Music of Africa
The music of Africa is as vast and varied as the continent's many regions, nations, and ethnic groups. The African continent comprises approximately 20 percent of the world's land mass and has a population of roughly 934 million. African music is as diverse as its cultures and peoples and has flowered in many indigenous forms as well as been shaped by foreign influences.
Although there are many different varieties of music in Africa, there are a number of common elements to the music, especially within regions. The concept of music in Africa, especially in sub-Saharan Africa bears a difference from other regions and cultures. The roles of music and dance are tightly woven together in sub-Saharan Africa, and music intersects with every aspect of life, expresses life through the medium of sound. By helping mark the important moments in life, music helps to underscore the divine and eternal value of human life.
African music also helps to connect people together in a variety of ways, strengthening the fabric of the community, which in turn reinforces people's commitment to support each other and the community, toward mutual health and prosperity. Another crucial role of music in Africa is as a mode of communication. Talking drums, signal drums, songs, and the sagas of the historian griots each communicate different types of important information.
- 1 Traditional music
- 2 Musical components
- 3 Musical instruments
- 4 Musicians
- 5 Regional styles
- 6 Music and culture
- 7 Popular music
- 8 Gallery
- 9 References
- 10 Credits
As African society has changed in response to the forces of colonization, independence, and globalization, the role of music changed as well, adapting to the new situation in which the people of Africa find themselves. Though there have been changes in some of the forms of the music, including the infusion of instruments, musical styles, and genres from outside the African continent, music remains very important in Africa today. Also, as Africans traveled from Africa to other parts of the world, both as a result of African slave trade and later migrations, the music and dance forms of the African diaspora have influenced a number of international musical styles and genres, including many Caribbean and Latin American music genres like rumba and salsa, as well as providing the foundation of musical tradition behind African American music.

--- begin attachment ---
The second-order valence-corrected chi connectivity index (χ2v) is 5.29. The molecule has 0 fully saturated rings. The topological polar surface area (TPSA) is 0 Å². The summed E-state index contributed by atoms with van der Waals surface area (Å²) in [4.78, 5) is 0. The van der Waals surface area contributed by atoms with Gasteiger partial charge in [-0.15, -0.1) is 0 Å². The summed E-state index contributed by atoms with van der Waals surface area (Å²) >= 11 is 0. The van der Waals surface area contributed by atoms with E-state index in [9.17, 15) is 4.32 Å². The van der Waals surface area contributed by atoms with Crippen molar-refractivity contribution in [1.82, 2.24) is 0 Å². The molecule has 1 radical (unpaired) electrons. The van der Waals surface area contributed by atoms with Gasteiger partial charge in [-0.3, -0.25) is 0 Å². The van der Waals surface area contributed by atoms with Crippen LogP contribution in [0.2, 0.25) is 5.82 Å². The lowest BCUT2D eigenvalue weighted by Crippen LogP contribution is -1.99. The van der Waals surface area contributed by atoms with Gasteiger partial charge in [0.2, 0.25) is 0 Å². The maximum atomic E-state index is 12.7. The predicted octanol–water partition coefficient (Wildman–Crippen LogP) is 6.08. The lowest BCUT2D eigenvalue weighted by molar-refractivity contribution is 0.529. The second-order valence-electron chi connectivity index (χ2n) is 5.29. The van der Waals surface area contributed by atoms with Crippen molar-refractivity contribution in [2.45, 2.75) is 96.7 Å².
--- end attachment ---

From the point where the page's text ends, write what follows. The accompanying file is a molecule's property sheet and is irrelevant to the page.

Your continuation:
When discussing African music, the term "traditional music" is used to refer to the characteristics of African music prior to the colonization of the continent by European countries, which was most widespread during the late nineteenth century. This pre-colonial period was full of social changes and dynamism. Great African empires and kingdoms rose and fell, many of their traditions and cultures still prevalent to this day throughout African villages.
Because of the extensive Arabian influence of the music on north Africa, which gives it a separate and distinct style, this discussion will be focused on the music of sub-Saharan Africa, which shares many characteristics from region to region. A great deal of African traditional music as it occurred in African life and culture throughout the years, was performed by full-time musicians. Although the terms "traditional music" and "folk music" are often used interchangeably in the literature describing this music, the term "traditional music" is more accurate, because some of it belongs to court music or religious music traditions, and therefore the term "folk music" is not always appropriate.
Music is an integral part of African ethnic life, accompanying many kinds of events, including childbirth, marriage, hunting, and even political activities. Many cultures use song and dance to ward off evil spirits, and pay respects to good spirits, the dead, and ancestors. The majority of sub-Saharan African folk music and traditional music is functional in nature. There are, for example, many different kinds of work songs, ceremonial or religious music, and courtly music performed at royal courts, and typically none of these are performed outside of their intended social context.